AdventWord - moving from selfies to spirituality
In the late fall of 2014, I responded to an online prayer initiative that changed my entire understanding of what digital ministry could be.
The initiative was AdventWord – a daily invitation from the Brothers of the Society of St. John the Evangelist (SSJE) to pray along with others around the globe during Advent. What made this initiative so different – and so mindset-changing – was that through it, I realized that the ongoing story of the people of God must be told by the people of God; and that sometimes the best stories are told without words. This realization changed my whole understanding of the potential of digital ministry and, in no small part, influences the work I do every day.
This year is a particularly exciting year for AdventWord. Responsibility for the initiative is being transferred from SSJE to Virginia Theological Seminary (VTS). To better understand both the history and the future of AdventWord, I spoke with Jamie Coats, the Director of the Friends of SSJE, and with Sarah Stonesifer who is the new Project Coordinator for AdventWord as part of her job as the Digital Missioner at the Center for the Ministry of Teaching at VTS.
Jamie Coats' Favorite AdventWord is Encourage
When asked about the inspiration for AdventWord, Jamie talked about the original concept of teaching meditative practices to a new generation and the idea of bringing spirituality to the world of selfies. While the Brothers of SSJE had piloted other initiatives, what was unique about AdventWord was that it attempted to reflect a liturgical call and response on an open platform in a way that was both beautiful and safe. It was a pioneering attempt to address the question of whether can you bless the prayers of the people writ large.
Clearly the answer was a resounding yes. Since its inception, AdventWord has grown to encompass many different languages, cultures, and countries around the world. Jamie explained that the Brothers of SSJE always saw the AdventWord initiative as a gift to the world, freely given. They were open to partnerships with other entities, which drove the project’s growth and influenced the various translations available. The Archbishop of Taiwan for example, wanted AdventWord in Chinese, so the Brothers facilitated a partnership.
The Brothers also took great joy and satisfaction in unofficial partnerships. Although they didn’t provide an official Welsh translation, for example, they began to see responses in Welsh. As it turns out, St. David’s, a church in Cardiff, was translating the world of the day, writing it on a sandwich board outside of the parish, and inviting people to join. They did and became part of the AdventWord phenomenon.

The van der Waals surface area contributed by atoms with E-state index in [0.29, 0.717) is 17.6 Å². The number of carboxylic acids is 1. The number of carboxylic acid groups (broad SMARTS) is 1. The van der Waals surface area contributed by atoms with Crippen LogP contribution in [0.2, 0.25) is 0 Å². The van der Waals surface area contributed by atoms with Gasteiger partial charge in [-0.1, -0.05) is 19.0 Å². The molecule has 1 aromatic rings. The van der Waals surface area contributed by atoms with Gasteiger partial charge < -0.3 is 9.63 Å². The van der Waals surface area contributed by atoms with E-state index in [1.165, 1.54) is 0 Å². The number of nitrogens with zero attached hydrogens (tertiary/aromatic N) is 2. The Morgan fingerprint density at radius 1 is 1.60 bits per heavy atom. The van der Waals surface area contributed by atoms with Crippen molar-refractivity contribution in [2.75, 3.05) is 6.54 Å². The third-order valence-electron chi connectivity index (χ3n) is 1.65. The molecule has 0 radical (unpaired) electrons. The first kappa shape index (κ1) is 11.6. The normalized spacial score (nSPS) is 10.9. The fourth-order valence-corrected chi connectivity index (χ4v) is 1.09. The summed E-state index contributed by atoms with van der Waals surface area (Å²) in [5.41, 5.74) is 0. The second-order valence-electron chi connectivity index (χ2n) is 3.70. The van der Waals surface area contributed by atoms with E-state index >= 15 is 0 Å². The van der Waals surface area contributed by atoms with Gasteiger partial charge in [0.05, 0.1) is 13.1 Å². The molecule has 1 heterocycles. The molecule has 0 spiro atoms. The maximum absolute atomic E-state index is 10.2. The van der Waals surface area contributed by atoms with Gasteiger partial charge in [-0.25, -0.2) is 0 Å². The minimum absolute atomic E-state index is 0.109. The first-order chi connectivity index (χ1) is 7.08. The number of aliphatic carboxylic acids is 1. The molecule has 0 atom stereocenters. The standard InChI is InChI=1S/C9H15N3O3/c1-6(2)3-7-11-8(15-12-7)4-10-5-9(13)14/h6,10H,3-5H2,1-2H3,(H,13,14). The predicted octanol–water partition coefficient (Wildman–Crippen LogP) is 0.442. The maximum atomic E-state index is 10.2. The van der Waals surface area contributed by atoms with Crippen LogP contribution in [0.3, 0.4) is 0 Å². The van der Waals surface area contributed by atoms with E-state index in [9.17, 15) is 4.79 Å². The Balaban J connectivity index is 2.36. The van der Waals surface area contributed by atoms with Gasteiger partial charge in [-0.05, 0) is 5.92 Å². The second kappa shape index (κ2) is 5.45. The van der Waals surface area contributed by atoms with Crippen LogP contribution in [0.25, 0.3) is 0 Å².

When asked what surprised him about AdventWord over the years, Jamie said he has been most surprised by the sheer amount of joy that has come back and the way in which AdventWord transcends linguistic differences. By focusing on the imagery, participants can understand a response in Chinese even if they can’t speak Chinese.
Finally, I asked Jamie if passing responsibility for AdventWord on to VTS was bittersweet. He replied with the analogy of raising children and hoping that they will be well-behaved enough that you can send them out into the world. In other words, he says great things happen when the spirit is moving, and you aren’t possessive of it. More than anything, he believes we need to learn how to pray together as a world and that in so doing, we can come together for something really beautiful.
I then turned then to Sarah Stonesifer, who is thrilled that VTS will extend the AdventWord initiative.
Sarah Stonesifer's Favorite AdventWord is Messenger
Familiar with AdventWord as a participant and excited to be a part of this project, Sarah loves that it upholds praying not only with our voices but with our phones, and that it prompts us to notice God in a visual way.
She also pointed out that participants use AdventWord in different ways. Some use it as a more forward-looking prompt, taking the word of the day and using it to be on the lookout for God in their daily life. Others use it more as a reflection, looking back through their year to where they saw evidence of God. It’s a powerful tool for reflecting on gratitude, considering everything learned over the year and where God has been present.
Sarah believes that VTS is a good fit for AdventWord because it allows the seminary to give the gift of prayer and spirituality to the church. Often the seminary focuses on intellectual gifts and gifts of leadership; AdventWord, even though it is only 23 days, gives the seminary a chance to offer a deeply spiritual, prayerful, meditative gift – which is an opportunity that the seminary values as an organization.
In wondering what lies ahead for AdventWord, Sarah hopes to continue the practice of fruitful partnerships, especially those connections afforded by the Center for Anglican Communion Studies, which will be celebrating its 25th anniversary. She looks forward to drawing on these connections to allow AdventWord to represent even more voices.
Sarah loves the what AdventWord has to offer to the world – in what can be a season of separation, AdventWord calls people into communion with one another not just pushing information out, but letting shared prayers ascend. It’s humbling and awesome to realize the thousands and thousands of people it touches, and the extraordinary hope and joy it creates during Advent.
What is Your Favorite AdventWord?
Won’t you be a part of this global phenomenon? It begins on December 3, the first Sunday of Advent.
To help you get started here is a great article from our friends at Building Faith with instructions and suggestions for participating in AdventWord! What will your favorite word be? What stories will you tell as we together move through this season of anticipation and wonder?
- Lisa Brown
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